TL;DR: The adaptive noise smoothing filter is a systematic derivation of Lee's algorithm with some extensions that allow different estimators for the local image variance and its easy extension to deal with various types of signal-dependent noise.
Abstract: In this paper, we consider the restoration of images with signal-dependent noise. The filter is noise smoothing and adapts to local changes in image statistics based on a nonstationary mean, nonstationary variance (NMNV) image model. For images degraded by a class of uncorrelated, signal-dependent noise without blur, the adaptive noise smoothing filter becomes a point processor and is similar to Lee's local statistics algorithm . The filter is able to adapt itself to the nonstationary local image statistics in the presence of different types of signal-dependent noise. For multiplicative noise, the adaptive noise smoothing filter is a systematic derivation of Lee's algorithm with some extensions that allow different estimators for the local image variance. The advantage of the derivation is its easy extension to deal with various types of signal-dependent noise. Film-grain and Poisson signal-dependent restoration problems are also considered as examples. All the nonstationary image statistical parameters needed for the filter can be estimated from the noisy image and no a priori information about the original image is required.
••02 Apr 1979
TL;DR: This paper describes a method for enhancing speech corrupted by broadband noise based on the spectral noise subtraction method, which can automatically adapt to a wide range of signal-to-noise ratios, as long as a reasonable estimate of the noise spectrum can be obtained.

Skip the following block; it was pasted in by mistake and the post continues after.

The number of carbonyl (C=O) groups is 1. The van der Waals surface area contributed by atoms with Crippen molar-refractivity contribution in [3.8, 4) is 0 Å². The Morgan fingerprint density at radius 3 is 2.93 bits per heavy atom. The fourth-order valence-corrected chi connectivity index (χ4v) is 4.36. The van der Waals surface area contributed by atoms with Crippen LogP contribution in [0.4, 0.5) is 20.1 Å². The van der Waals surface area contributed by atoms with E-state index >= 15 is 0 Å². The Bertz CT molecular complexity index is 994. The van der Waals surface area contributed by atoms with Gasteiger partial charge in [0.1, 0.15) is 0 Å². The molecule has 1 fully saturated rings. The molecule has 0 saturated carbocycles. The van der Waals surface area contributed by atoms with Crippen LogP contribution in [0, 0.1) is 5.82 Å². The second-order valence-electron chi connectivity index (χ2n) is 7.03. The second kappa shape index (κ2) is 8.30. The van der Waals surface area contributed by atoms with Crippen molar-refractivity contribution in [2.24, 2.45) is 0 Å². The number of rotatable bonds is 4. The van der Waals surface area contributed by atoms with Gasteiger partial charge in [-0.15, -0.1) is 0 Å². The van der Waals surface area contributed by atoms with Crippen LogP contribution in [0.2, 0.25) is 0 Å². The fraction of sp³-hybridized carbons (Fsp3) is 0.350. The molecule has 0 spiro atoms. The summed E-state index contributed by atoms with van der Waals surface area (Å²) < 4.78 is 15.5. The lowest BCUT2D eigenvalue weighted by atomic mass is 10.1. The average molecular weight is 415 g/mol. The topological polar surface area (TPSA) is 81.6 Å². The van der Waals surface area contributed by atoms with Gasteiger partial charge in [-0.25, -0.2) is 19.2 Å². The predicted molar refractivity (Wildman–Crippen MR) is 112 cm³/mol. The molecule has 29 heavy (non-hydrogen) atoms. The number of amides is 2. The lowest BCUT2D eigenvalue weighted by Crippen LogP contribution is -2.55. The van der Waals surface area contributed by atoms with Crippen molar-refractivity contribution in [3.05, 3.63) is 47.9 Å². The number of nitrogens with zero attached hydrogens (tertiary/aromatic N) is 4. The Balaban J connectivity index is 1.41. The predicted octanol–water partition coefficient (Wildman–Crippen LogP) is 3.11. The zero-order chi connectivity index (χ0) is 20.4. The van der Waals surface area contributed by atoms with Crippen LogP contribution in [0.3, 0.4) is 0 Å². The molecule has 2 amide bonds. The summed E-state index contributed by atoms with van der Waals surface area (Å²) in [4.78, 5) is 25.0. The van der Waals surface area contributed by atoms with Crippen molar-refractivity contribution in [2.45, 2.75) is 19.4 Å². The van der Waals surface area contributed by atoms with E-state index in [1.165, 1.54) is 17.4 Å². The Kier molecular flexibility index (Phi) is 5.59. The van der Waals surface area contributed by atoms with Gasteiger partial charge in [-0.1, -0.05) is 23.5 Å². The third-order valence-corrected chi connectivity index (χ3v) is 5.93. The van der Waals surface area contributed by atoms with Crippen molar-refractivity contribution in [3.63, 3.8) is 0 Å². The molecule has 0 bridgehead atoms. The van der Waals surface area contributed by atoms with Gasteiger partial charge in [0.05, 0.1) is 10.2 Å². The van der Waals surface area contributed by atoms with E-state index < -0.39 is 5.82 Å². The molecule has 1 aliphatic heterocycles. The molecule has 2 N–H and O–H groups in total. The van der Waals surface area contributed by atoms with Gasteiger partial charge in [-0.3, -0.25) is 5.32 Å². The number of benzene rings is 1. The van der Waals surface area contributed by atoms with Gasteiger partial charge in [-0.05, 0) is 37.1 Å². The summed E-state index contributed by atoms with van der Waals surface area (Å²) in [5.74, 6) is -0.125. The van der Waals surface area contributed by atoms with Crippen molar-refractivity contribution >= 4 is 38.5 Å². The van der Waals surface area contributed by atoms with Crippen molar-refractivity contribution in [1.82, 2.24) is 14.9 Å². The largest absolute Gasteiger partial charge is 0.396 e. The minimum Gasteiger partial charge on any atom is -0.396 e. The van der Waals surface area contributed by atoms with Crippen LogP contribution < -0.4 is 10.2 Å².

Abstract: This paper describes a method for enhancing speech corrupted by broadband noise. The method is based on the spectral noise subtraction method. The original method entails subtracting an estimate of the noise power spectrum from the speech power spectrum, setting negative differences to zero, recombining the new power spectrum with the original phase, and then reconstructing the time waveform. While this method reduces the broadband noise, it also usually introduces an annoying "musical noise". We have devised a method that eliminates this "musical noise" while further reducing the background noise. The method consists in subtracting an overestimate of the noise power spectrum, and preventing the resultant spectral components from going below a preset minimum level (spectral floor). The method can automatically adapt to a wide range of signal-to-noise ratios, as long as a reasonable estimate of the noise spectrum can be obtained. Extensive listening tests were performed to determine the quality and intelligibility of speech enhanced by our method. Listeners unanimously preferred the quality of the processed speech. Also, for an input signal-to-noise ratio of 5 dB, there was no loss of intelligibility associated with the enhancement technique.